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Lake Turkana fishermen profit from establishment of cold rooms

by Robert Manyara LODWAR (Xinhua) -- James Okoth has in the last four decades earned a living from fishing in the northern Kenyan county of Marsabit where he considers his second home.

Despite the poor returns from the venture, Okoth like other fishermen have struggled to make ends meet.

The father of six has to be contended with the high cost of fuel, maintenance of fishing net and his employees.

"The cost of running a boat and maintaining fishing nets and pay workers consume huge amount of profit from the catch," said Okoth.

He left his ancestral village in western Kenyan county of Siaya to set up fishing business at Loiyangalani beach in Marsabit County, hoping to change the fortunes of his family.

The fishermen are earning pittance due to poor handling and lack of storage facilities with majority still relying on salting, smoking and sun drying to preserve the catch.

Lake Turkana is the largest lake in Kenya, but due to its remoteness, the water body that straddles across Marsabit and Turkana counties remains largely underexploited.

The dwindling fish stocks in Lakes Victoria and Naivasha coupled with an increasing appetite for fish among Kenyans is driving up demand for the commodity.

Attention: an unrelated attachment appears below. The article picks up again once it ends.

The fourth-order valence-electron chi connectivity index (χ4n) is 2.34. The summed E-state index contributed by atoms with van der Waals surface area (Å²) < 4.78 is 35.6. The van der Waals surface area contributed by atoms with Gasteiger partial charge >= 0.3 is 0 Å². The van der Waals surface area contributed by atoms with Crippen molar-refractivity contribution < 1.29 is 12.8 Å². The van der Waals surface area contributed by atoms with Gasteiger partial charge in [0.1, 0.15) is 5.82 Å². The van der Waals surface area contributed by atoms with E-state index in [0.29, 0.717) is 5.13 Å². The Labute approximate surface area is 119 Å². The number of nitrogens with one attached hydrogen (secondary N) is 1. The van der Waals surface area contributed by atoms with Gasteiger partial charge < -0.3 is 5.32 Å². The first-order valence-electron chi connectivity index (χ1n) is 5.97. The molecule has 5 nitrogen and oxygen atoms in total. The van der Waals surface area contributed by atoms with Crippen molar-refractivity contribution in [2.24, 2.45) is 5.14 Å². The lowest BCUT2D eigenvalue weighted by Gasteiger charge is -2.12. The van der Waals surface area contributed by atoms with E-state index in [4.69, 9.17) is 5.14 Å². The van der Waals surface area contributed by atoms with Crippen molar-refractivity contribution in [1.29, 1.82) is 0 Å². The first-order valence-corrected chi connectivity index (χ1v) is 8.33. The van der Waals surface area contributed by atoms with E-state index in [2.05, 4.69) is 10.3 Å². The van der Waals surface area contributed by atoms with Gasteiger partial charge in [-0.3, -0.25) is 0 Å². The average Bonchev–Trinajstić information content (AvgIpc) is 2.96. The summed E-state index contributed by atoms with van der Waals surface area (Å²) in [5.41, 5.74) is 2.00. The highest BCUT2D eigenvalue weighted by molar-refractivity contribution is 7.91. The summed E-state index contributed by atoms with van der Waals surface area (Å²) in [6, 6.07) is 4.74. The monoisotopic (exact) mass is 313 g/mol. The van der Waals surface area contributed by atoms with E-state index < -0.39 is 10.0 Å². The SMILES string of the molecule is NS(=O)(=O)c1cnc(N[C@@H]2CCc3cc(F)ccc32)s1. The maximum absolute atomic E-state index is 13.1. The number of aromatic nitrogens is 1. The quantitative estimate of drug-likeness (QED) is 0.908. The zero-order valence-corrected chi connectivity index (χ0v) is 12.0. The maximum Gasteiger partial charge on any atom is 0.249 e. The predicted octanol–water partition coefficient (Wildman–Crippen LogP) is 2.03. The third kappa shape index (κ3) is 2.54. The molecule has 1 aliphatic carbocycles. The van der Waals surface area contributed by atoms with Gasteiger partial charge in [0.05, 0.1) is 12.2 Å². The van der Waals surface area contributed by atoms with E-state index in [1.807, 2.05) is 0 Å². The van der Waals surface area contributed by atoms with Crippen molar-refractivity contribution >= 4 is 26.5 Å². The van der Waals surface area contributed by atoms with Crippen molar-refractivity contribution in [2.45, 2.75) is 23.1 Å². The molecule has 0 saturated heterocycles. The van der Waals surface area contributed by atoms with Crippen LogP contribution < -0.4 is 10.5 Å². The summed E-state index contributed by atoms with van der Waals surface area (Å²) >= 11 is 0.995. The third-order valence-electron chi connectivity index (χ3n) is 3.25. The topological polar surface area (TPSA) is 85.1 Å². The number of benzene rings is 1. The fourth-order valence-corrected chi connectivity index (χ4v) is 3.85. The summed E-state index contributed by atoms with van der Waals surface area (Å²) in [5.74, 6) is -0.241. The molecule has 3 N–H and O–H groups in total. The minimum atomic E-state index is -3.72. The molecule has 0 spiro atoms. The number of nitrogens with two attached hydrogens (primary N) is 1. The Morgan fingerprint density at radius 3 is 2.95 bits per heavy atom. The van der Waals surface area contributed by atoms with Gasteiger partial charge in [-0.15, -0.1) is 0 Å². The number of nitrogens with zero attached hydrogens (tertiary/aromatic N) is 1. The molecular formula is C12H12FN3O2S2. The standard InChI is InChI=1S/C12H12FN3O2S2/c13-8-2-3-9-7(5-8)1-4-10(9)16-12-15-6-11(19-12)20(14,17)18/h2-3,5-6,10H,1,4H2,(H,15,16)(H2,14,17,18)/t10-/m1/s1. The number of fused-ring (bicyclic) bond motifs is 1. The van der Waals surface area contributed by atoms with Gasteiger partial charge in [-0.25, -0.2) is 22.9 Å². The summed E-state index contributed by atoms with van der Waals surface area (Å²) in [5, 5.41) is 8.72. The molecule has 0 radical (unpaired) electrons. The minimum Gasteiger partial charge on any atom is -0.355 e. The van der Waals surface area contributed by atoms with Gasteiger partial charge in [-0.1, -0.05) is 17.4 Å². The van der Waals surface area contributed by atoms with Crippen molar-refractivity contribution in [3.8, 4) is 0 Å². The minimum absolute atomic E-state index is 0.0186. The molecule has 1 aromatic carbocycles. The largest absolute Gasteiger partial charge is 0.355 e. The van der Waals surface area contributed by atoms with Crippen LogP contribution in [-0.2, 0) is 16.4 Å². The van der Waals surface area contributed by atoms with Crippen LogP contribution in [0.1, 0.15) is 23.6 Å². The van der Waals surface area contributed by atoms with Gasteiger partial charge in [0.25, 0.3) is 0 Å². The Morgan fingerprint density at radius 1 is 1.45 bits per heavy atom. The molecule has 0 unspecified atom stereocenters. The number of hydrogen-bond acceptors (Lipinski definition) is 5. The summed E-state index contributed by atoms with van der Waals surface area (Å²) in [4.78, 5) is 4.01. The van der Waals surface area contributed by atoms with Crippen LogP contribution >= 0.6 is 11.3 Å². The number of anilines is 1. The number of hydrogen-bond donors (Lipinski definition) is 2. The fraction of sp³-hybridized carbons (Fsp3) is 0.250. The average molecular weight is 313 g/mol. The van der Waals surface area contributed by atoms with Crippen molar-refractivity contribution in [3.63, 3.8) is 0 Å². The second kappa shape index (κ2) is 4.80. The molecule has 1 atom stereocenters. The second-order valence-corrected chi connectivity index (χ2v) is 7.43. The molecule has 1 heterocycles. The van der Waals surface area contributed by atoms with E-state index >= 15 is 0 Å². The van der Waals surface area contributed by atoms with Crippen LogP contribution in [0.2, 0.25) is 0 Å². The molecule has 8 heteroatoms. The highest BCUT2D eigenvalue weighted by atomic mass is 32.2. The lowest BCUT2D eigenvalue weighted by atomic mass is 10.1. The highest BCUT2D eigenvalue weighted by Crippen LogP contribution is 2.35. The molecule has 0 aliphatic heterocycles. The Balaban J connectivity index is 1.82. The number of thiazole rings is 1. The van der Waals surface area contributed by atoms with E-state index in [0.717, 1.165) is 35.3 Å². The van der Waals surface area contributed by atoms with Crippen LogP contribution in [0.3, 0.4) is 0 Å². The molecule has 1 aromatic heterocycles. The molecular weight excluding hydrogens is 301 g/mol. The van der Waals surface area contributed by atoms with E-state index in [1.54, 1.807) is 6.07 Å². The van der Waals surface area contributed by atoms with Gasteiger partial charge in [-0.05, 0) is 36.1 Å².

Despite the demand, numerous factors have conspired to make fishing on Lake Turkana a loss-making venture.

There was no storage facility in Loiyangalani for raw fish until recently when Marsabit County set up a cold storage room.

Okoth said that dried fish fetches very little in the market with a small fish going for 40 Kenyan shillings (0.4 dollars), while a big one could fetch 0.7 dollars.

He said that majority of fishermen in the region are small scale and ply their trade with handmade nets on rafts made from palm trees with discarded plastic bottles used as floats.

"Lack of fishing gears and storage facilities has been our major obstacle to our business.

"We hardly take home good money," said Okoth.

Fish warehouses in Loiyangalani have stacks of sun-dried fish packed for transportation to Kisumu, Bumala and Busia—towns that are on the shores of Lake Victoria.

Peter Ouma, a fish trader for the last three years, said that three lorries full of fish leave the town each week heading to the market.

Ouma said he left his home in Busia County to live in Loiyangalani so he could trade in fish.

"The dwindling fish in Lake Victoria forced me to come here and set up a fish business," said Ouma.

The launch of construction of a fishing factory by Marsabit County Governor Mohamud Ali has brought hope to hundreds of fishermen in the larger northern Kenyan region.

Ali said the project, which is expected to be operational in the next one year, will cost his administration 2 million dollars.

The plant would enable farmers to process their fish into fillet that will be packaged and shipped to markets in the south.

"The fishermen here does a lot of fishing but lack of storage facilities or a factory to process the situation has denied the community better returns," said Ali.

He said that his administration will lobby for the upgrade of the Loiyangalani airstrip and completion of the road linking the town to the Isiolo-Marsabit Highway in a bid to open up the fish market.



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